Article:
Assuming genuine curiosity, I'll bite. I think most people refer to "Shit Law" as being small (<20, more likely 2-10 attorneys per "firm") and low paying ($40k-60K/year). They typically practice under the guise of "general practice", which could mean tickets, misdemeanors, wills and trusts, real estate, or whatever they can find. The pay is substantially less than BigLaw and the work is much less prestigious. There are worse case scenarios, and the work isn't entirely uninteresting - just not particularly well respected.
ETA: 0L here, didn't realize the forum. Do have experience in the area though.
Also assuming genuine curiosity, the pay is generally lower at least at the beginning stages of your career. But I never understand why someone would consider it not well respected. Doing work for fortune 500= respect; doing work for individuals=no respect? Being originally from a small town, I always felt small law was where all lawyers worked. it's classic real lawyering. It was only later I even knew what biglaw was.
(someone with experience in small law environment on both client and law firm side)
Edit: most lawyers in this country do not work for big law firms
It's a byproduct of the changes in law over the past generation. The real income of solo attorneys has gone down 30% over the last generation, from $65k (adjusted for inflation) to $45k. At the same time, tuition has exploded. Consider the lawyers you have encountered in your small town. The ones that are in the middle of their career (~45 y/o) graduated in the early 1990s. At the time, you could get a law degree from the University of Michigan for $22,000 in tuition (in-state), or about $33,000 in today's dollars. Tuition today for the same degree is about $140,000 (in-state). Even at a third-tier in-state school it will be close to $90,000 (in-state).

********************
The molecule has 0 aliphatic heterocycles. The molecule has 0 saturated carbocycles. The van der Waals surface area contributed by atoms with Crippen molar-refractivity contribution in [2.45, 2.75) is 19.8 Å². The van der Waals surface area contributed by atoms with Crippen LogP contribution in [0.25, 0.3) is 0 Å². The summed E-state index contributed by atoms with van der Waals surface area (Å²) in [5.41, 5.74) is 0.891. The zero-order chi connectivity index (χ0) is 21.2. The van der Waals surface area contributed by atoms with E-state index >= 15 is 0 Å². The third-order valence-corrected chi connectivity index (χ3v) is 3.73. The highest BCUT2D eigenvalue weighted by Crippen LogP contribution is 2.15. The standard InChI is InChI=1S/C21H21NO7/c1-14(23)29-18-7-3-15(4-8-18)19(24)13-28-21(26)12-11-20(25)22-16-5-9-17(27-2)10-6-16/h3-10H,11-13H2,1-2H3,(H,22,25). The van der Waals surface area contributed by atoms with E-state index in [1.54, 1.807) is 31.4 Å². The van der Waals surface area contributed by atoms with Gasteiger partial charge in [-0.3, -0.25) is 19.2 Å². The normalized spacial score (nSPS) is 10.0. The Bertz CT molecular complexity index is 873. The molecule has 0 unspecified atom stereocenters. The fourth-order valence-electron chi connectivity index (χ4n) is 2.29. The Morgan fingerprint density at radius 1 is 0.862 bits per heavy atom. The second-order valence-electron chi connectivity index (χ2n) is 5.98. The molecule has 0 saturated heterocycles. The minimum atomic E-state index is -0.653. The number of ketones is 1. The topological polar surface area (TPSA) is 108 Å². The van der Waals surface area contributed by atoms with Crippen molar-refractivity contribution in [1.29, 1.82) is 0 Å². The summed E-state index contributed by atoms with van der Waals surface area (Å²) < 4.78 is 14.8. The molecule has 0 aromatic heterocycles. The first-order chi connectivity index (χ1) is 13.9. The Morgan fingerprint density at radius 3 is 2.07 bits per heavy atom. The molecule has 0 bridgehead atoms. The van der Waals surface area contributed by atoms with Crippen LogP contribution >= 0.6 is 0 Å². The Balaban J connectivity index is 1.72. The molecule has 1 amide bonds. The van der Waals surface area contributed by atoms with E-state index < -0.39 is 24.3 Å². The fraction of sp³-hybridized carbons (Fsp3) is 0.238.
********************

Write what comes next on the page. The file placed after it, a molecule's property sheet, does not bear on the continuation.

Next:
So back in 1992, when you graduated from a local school with maybe $25,000 in debt and went to go to work for a small firm for $35,000, life wasn't so bad. Yeah, the folks who went to Cravath were making $80,000, but your own personal situation was reasonable. In 2012, most people will graduate from a local school with $100,000 in debt, and will be making $45,000 at a small firm. That's where the "shit" part comes in.
We get it. Things are so much harder now and it's not fair.
Edit: not everyone is taking out ridiculous loans. There are ways to get around those tuition hikes...scholarships, etc.